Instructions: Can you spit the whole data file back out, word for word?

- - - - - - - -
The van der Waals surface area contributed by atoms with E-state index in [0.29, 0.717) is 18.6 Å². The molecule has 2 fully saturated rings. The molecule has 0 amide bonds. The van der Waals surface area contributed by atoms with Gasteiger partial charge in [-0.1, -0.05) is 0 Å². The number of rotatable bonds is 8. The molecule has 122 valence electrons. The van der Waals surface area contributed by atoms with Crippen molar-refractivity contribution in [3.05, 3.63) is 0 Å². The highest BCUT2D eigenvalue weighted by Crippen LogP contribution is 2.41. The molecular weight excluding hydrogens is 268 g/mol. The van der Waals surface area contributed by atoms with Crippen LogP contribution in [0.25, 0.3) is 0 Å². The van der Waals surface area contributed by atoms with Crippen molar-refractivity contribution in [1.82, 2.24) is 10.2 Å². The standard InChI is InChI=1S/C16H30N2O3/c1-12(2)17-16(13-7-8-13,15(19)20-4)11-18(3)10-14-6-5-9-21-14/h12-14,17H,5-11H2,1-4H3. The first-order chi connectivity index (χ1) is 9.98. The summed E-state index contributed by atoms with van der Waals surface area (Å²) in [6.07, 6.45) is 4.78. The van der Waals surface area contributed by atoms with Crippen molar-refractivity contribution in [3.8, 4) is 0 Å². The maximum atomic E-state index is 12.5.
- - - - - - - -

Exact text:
The van der Waals surface area contributed by atoms with E-state index in [0.29, 0.717) is 18.6 Å². The molecule has 2 fully saturated rings. The molecule has 0 amide bonds. The van der Waals surface area contributed by atoms with Gasteiger partial charge in [-0.1, -0.05) is 0 Å². The number of rotatable bonds is 8. The molecule has 122 valence electrons. The van der Waals surface area contributed by atoms with Crippen molar-refractivity contribution in [3.05, 3.63) is 0 Å². The highest BCUT2D eigenvalue weighted by Crippen LogP contribution is 2.41. The molecular weight excluding hydrogens is 268 g/mol. The van der Waals surface area contributed by atoms with Crippen LogP contribution in [0.25, 0.3) is 0 Å². The van der Waals surface area contributed by atoms with Crippen molar-refractivity contribution in [1.82, 2.24) is 10.2 Å². The standard InChI is InChI=1S/C16H30N2O3/c1-12(2)17-16(13-7-8-13,15(19)20-4)11-18(3)10-14-6-5-9-21-14/h12-14,17H,5-11H2,1-4H3. The first-order chi connectivity index (χ1) is 9.98. The summed E-state index contributed by atoms with van der Waals surface area (Å²) in [6.07, 6.45) is 4.78. The van der Waals surface area contributed by atoms with Crippen molar-refractivity contribution in [3.8, 4) is 0 Å². The maximum atomic E-state index is 12.5.